THE DEVIL DANCERS by T. Thurai

THE DEVIL DANCERS

KIRKUS REVIEW

This magical-realist novel features Faustian pacts and forbidden love in its depiction of the circumstances feeding into the Sri Lankan civil war.

Thurai’s debut teems with characters navigating the social, political and spiritual realities of 1950s Ceylon, in what is now Sri Lanka. Arjun Kumaran, an assistant to a local government agent, arrives at his new home with the Chelvam family. Despite her marriage to Raj, it’s not long before Neleni Chelvam falls head over heels for Arjun. But otherworldly circumstances intensify alongside their romance: Followers of the demon Hooniyam aim to conspire against the power of local Tamils. While Arjun is out investigating the weak progress of a government road project, the conspirators target him and others because of their Tamil background. Asoka, the penitent second protagonist, flees the violence that Hooniyam and his minions perpetrate. From here, a wealth of stories emerge: Arjun’s brief affair with Leela, the foreman’s wife; Asoka’s secret relationship with Sriya, which causes her betrothed, Tissa, to vengefully join Hooniyam’s forces; the election of Bandaranaike, with his strong religious ties; and the slow-burning desire that fires up between Arjun and Neleni, which raises tension in the Chelvam household. Thurai’s lengthy novel is more realistic than magical, as she evokes mythos without letting magic overwhelm the humanity of the narrative. Hooniyam, the horrific demon, is one of only a few nonhumans that pop up, and the bulk of the intersecting stories develop out of human emotion and real cultural rifts in historical Ceylon. Thurai’s work may divide readers with deep connections to Sri Lankan politics, but her empathy helps bridge the fissure between the Sinhalese and Tamil people. Amid powerful insight into post-colonial politics and the beginnings of Sri Lanka’s violent war, the author only condemns the violence that erupts out of the cultural and political conflict, not the nonpartisan life decisions the citizens on either side of the conflict must make.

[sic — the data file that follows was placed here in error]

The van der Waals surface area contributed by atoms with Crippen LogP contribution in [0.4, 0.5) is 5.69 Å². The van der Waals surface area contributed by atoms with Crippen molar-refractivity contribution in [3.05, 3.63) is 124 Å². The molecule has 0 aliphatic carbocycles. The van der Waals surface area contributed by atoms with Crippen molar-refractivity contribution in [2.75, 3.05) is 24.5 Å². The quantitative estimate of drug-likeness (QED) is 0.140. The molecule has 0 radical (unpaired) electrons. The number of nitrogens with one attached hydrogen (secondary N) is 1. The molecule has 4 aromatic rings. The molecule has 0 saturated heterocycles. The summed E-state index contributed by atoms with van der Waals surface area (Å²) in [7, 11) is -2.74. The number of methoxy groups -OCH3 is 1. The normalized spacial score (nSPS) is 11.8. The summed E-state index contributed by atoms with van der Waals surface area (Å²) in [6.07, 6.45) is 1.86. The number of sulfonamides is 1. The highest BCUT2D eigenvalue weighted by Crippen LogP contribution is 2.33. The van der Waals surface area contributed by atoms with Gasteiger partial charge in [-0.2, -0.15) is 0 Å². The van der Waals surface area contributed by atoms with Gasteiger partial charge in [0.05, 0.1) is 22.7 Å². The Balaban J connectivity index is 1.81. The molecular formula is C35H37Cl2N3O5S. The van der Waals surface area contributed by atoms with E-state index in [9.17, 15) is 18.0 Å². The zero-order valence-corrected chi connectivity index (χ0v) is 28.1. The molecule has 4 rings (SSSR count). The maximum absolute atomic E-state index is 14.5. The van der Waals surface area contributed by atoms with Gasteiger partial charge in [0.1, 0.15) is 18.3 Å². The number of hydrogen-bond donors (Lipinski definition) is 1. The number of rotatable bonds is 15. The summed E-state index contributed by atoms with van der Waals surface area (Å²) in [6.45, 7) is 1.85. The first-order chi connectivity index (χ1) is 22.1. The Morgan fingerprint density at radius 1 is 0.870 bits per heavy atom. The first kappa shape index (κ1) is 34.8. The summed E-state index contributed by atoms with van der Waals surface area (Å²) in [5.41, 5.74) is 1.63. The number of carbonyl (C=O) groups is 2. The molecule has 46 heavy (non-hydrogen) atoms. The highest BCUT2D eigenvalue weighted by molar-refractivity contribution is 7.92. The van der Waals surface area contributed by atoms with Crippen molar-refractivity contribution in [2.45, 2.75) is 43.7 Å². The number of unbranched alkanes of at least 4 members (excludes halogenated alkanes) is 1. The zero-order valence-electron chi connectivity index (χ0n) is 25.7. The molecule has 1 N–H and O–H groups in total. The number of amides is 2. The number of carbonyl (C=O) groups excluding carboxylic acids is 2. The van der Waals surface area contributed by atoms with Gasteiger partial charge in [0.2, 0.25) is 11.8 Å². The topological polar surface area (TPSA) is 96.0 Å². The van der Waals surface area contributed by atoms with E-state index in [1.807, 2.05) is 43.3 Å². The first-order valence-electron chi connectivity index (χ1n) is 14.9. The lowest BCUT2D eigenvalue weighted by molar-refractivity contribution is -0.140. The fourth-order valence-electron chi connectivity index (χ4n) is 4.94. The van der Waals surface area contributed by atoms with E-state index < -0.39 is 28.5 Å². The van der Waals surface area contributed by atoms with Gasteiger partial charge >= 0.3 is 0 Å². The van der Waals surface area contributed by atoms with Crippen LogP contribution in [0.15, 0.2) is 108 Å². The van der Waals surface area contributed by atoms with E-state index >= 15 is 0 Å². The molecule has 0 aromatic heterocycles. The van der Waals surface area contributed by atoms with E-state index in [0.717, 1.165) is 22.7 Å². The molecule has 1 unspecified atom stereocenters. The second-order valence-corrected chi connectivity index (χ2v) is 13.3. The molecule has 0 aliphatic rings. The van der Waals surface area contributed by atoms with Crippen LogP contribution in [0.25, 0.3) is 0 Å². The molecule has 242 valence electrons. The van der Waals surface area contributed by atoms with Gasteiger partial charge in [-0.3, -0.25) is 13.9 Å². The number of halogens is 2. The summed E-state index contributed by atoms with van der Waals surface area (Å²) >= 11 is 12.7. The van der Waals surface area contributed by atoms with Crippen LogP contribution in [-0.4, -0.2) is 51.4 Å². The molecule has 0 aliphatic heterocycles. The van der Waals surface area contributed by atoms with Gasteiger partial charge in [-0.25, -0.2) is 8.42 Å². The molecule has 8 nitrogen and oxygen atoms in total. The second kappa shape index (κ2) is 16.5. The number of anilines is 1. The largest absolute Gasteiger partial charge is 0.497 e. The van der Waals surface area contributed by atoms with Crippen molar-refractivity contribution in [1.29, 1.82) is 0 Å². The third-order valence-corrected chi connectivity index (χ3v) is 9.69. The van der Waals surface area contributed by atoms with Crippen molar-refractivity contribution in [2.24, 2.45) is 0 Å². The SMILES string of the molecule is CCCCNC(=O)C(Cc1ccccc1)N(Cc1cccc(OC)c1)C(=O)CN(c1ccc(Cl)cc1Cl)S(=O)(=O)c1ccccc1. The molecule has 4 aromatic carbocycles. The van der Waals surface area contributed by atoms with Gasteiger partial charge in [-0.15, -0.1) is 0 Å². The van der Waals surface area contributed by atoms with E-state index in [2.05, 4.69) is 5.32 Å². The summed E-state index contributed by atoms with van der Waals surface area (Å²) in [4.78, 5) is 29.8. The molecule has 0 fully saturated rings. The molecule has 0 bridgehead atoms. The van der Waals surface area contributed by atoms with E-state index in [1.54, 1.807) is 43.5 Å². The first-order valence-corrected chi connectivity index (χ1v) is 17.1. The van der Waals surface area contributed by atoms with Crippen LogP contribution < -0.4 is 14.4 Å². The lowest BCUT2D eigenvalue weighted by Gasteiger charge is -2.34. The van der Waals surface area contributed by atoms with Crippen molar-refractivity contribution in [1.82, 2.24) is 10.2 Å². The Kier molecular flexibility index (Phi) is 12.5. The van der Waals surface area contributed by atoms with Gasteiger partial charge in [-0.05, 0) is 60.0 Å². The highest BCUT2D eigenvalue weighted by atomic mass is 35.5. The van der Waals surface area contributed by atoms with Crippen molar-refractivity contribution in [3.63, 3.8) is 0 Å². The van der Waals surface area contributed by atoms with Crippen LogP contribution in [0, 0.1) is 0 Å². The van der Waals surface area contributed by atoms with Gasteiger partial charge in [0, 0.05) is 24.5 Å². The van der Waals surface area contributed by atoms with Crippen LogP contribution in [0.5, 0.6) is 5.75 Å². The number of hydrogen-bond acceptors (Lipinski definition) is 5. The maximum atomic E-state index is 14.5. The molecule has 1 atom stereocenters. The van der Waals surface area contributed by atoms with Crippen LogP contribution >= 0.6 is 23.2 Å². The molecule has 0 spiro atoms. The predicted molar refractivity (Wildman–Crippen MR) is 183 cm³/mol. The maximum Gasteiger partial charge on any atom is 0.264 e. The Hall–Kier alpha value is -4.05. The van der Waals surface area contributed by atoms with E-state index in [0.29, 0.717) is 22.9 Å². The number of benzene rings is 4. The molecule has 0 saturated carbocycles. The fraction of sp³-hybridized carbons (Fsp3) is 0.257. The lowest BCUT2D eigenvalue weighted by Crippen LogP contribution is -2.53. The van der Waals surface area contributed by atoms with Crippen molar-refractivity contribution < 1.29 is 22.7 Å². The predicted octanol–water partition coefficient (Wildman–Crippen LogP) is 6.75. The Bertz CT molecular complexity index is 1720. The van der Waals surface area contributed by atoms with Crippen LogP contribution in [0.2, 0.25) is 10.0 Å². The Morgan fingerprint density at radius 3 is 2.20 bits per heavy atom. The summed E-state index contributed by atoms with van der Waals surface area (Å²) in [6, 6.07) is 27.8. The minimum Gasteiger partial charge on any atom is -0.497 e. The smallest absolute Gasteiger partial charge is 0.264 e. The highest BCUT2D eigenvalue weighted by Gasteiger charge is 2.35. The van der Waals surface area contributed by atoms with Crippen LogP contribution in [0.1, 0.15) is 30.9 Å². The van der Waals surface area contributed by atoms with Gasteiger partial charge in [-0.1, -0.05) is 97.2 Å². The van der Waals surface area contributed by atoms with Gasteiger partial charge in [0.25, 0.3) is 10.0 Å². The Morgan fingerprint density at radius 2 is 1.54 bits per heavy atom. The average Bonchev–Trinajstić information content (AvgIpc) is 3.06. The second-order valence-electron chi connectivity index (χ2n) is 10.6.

Sultry romance, tense politicking and colorful mythmaking combine for a broad, engaging novel.

Pub Date: Aug. 30th, 2011
ISBN: 978-0956970305
Page count: 824pp
Publisher: Hot Monkey Publishing
Program: Kirkus Indie
Review Posted Online:
Kirkus Reviews Issue: Sept. 1st, 2012




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